ABU DHABI • Coming from nowhere to win the Asian Cup is just part of Qatar's long road to their home World Cup in 2022.
Felix Sanchez's team are keeping their expectations in check for the Copa America, the South American championship where they are guests along with Japan beginning in June, despite snatching the Asian title as a lowly world No. 93 side.
But it is hard to overstate their feat - from zero points in Australia 2015 to their first continental title in record-breaking style.
It also means that resource-rich Qatar are finally making headlines for the right reasons after the turbulence that surrounded their successful bid to host world football's showpiece.
Almoez Ali's bicycle-kick opener epitomised a stylish triumph, 3-1 over Japan in the final, as he broke Ali Daei's 23-year-old mark for goals at a single Cup.
"I'm sorry for breaking Mr Daei's record," a humble Ali said after scoring his ninth of the Cup.
"I expected to score goals, maybe three or four, but I didn't expect to score nine."
Fittingly for a team who have punched above their weight, Akram Afif struck a boxing-style pose as he celebrated the late penalty to end Japan's resistance, after they briefly threatened a comeback when 2-1 down.
Qatar conceded just one goal all tournament and scored 19, winning all seven games and beating other former champions Saudi Arabia, Iraq and South Korea.
They also thrived in a hostile environment in the United Arab Emirates owing to the ongoing Gulf blockade, with their fans largely barred from visiting and home spectators pelting them with shoes and bottles in the semi-finals.
The title raised the beguiling possibility of Qatar being crowned champions of both Asia and South America, although they will first have to get out of a group comprising Argentina, Colombia and Paraguay.
But Ali said the Copa is about continuing the methodical approach that has already paid dividends.
"We're not expecting to win, but just to learn - because, after the World Cup, the Copa is the biggest competition in the world," he said.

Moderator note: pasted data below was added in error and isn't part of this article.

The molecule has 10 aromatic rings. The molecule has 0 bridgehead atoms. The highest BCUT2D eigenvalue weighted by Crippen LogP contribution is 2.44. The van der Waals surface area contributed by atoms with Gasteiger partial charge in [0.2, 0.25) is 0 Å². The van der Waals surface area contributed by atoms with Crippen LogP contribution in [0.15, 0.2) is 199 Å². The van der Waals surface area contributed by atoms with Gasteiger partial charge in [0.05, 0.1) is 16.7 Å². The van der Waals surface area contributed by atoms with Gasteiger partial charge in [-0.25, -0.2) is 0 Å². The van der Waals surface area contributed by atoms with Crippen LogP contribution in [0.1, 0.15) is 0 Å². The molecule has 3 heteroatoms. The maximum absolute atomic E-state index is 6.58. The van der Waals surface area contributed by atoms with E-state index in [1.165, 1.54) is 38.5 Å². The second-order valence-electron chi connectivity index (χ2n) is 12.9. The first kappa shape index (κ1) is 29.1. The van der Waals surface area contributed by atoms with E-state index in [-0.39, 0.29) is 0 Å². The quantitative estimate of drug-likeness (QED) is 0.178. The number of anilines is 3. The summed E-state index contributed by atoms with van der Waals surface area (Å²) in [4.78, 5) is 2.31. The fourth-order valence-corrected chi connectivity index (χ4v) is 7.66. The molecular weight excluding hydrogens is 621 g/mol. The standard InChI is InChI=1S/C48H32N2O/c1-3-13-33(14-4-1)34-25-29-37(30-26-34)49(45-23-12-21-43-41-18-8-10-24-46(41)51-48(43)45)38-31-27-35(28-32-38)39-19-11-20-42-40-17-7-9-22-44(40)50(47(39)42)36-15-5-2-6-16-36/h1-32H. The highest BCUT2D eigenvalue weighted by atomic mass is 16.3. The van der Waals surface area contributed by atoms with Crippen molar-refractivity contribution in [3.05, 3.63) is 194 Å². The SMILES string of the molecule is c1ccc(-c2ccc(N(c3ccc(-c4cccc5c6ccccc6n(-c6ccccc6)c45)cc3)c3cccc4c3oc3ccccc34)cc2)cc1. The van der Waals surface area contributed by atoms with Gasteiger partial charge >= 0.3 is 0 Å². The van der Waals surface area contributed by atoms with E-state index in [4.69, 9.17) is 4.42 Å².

"Asia is the weakest continent for football so, in the Copa America, we will learn more. This will help us have a better performance in 2022."
After spending many millions of petrodollars on their world-class Aspire Academy, and scouring the world for top coaches, Qatar are beginning to recoup their investment. Head coach Sanchez led Qatar to their first Asian Under-19 title in 2014 and they reached the U-23 semi-finals last year, when Ali was also top scorer.
Afif chalked up a tournament-record 10 assists and formed a devastating partnership with Ali, underlining Qatar's cohesion in both defence and attack after years spent playing together.
"We've been together seven years so I know exactly where Akram will be, where he will pass and he always knows what to expect from me," Ali said. "We get along very well together too."
Qatar's win sparked jubilant scenes back home but, for the team, bigger goals now lie ahead.
"This is one step more to continue developing the team, to play another tournament in the summer and to be ready in 2022 to represent Qatar," Sanchez said.
For Japan, captain Maya Yoshida was aggrieved about Uzbek referee Ravshan Irmatov's decision to award a penalty for handball against him after a video review.
"That third goal was really tough to accept," he said. "It killed the game. If that's a penalty, I probably have to jump without using my arms. It was accidental but that was the referee's decision."
He added: "But they played well and deserve to be champions.
"No excuses, we move on."
The Samurai Blue are grouped with Uruguay, Chile and Ecuador for the Copa. But he hopes the setback will help them make a breakthrough beyond the last 16 at the World Cup.
He said: "Our first target is, of course, to qualify and then get over the wall at which we were stopped last time, the round of 16. That is an objective for Japanese football."